Interview with Beading Tutorial Publisher – Deborah Hodoyer

Debora Hodoyer

I was born and raised in Sardinia, a beautiful island in the middle of the Mediterranean Sea and being an islander, at a certain time, I felt the urge to see what there was overseas. So I started traveling by myself and now, back from those beautiful experiences, I’m concentrating on the valorization of culture, language, protection and improvement of the environment, archeology, traditions and ancient history of my Island, which you’re welcome to come and visit.

Actually, I’m unemployed and I’d like to keep on publishing on beading magazines wishing to be, in the next future, an instructor myself; in this way, I would be able to teach to my students and meet some experienced bead artist. That would be great!

Debora’s beading table

My adventure in the bead world started when I was looking for a hobby to keep my mind busy and, at the same time, I was looking for some pretty earrings to wear. Unfortunately, I found out that I wasn’t able to find on the market what I was looking for, so I thought to make them myself. I bought wires, pliers and beads (especially stone beads and Czech glass pressed beads in different colors and shapes) and I began making simple earrings and bracelet in such a compulsive way and having lots of fun. At a certain time, I needed some smaller beads to embellish my jewelry and my attention was attracted by those little sparkling pretty seed beads, so I bought some of them in different sizes and I fell in love. I never came back since then!

Over time I developed my own designs and I started selling my beading patterns in my Etsy shop named CrownofStones ( https://www.etsy.com/shop/CrownofStones ). My designs have also been published on major beading magazines as Bead and Button, Beadwork (where I got two covers with my ‘Star of Venus’ necklace on the December/January 2016 issue and ‘Wish upon a star’ bracelet February/March 2017 issue), Perlen Poesie, Bead and Jewellery magazine, DIY beading magazine and on the Creative Beading Volume 12 book. You can tell I really like working with magazines! Last year (2016) I’ve also participated in the Battle of the Beadsmith competition with my necklace ‘Closer’.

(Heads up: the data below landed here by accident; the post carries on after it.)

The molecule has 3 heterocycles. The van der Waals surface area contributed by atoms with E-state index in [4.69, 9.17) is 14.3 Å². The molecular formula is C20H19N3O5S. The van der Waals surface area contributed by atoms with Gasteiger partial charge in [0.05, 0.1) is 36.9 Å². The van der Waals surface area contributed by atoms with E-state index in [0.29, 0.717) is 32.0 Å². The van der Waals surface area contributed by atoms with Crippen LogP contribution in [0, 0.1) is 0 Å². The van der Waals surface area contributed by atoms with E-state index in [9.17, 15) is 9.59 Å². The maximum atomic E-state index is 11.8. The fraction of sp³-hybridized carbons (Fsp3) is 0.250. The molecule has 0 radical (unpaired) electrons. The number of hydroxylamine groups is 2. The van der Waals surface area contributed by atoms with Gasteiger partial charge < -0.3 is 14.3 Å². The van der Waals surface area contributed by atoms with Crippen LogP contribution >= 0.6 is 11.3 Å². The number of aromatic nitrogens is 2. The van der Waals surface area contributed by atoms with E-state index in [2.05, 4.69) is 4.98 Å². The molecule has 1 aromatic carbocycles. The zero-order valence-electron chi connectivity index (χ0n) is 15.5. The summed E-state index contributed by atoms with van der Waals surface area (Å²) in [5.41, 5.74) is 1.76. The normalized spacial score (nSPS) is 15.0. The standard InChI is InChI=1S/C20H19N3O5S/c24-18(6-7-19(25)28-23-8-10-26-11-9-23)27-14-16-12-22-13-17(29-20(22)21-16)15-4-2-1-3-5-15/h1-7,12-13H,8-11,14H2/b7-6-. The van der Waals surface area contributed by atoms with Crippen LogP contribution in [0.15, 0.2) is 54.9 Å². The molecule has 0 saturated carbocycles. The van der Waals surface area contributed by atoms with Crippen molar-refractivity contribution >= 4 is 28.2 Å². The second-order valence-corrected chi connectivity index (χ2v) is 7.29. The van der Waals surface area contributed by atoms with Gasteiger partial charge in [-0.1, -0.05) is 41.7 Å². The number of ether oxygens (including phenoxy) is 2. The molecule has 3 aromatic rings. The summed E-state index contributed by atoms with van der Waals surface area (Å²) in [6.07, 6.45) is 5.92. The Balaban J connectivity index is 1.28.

Debora’s creation – “Closer”

Generally, speaking, my inspiration comes mostly from music (I’m always listening to some music when I’m beading. I can tell that my jewelry is made of music), art and nature and it acts on an unconscious level. I usually don’t look for an inspiration; I sit at my table, having in front of me the beads, and it just comes to me; then I try to channel that feeling into something productive. Sometimes beads can be an inspiration themselves because of their shape or colors.

It’s hard to tell how much my jewelry work changed since I began because I can still see a continuity in my style. I think it has grown with time and it has been enhanced since I’ve learned new techniques and I’ve improved my skills. It’s still growing and I’m keeping on trying different things also thanks to new products on the market which stimulates my creativity.

Debora’s beading room and her dog, Sharden

Multi-hole beads became very popular lately and they’re used in many designs with different techniques. My advice is to always check holes before starting beading or before adding that certain bead to the beadwork because it could happen to find one (or unfortunately more) of those beads with blocked holes. You can try to unblock them using a thicker needle or better put them aside and pick up another one with unblocked holes. I really love multi-hole beads and I use them often in my designs, along with crystals and seed beads. My favorite beading tool is… a spoon! I use it to put back my beads into the ziplock bags after finished beading. It’s really helpful and it helps me to save lots of time (I need to clean and my working space after beading because I need a clean space to start another project). Beading is mostly fun and relaxing, but sometimes can be proving for the mind (due to the constant search for new designs) and body (lots of hours sitting at the working table in the same position). When I feel tired of beading or I have enough free time -besides spending it with my dog- I like reading books, visiting my parents, gardening with my mother, or going outside to take pictures being a photography lover. I’m also a musician and, even if I had to put aside this passion for many reasons, once in a while I come back to play my instrument (bass guitar) that calms me and makes me feel well, like I was in a world apart; away from everything and where everything makes me feel at ease.

A part of the beading magazines where Debora’s designs have been published…

First of all, and the most important thing that I would like to say to those who’d like to venture into jewelry making is… be yourself and have fun. Beading could be both therapeutic and frustrating sometimes and these feelings are both okay. Be curious about the beading world, give a try to different styles and techniques and try to identify those who make you feel well. It’s important to feel at ease, working with a positive attitude and a little bit of a useful pressure. That means that it’s okay to make mistakes, to vent, to throw away things and to take a necessary rest to see things from another perspective, to start again with a different attitude.

We are privileged to have Debora Hodoyer in DIY Jewelry Making Magazine. Below are the issues where you can find some of her tutorials featured.

 

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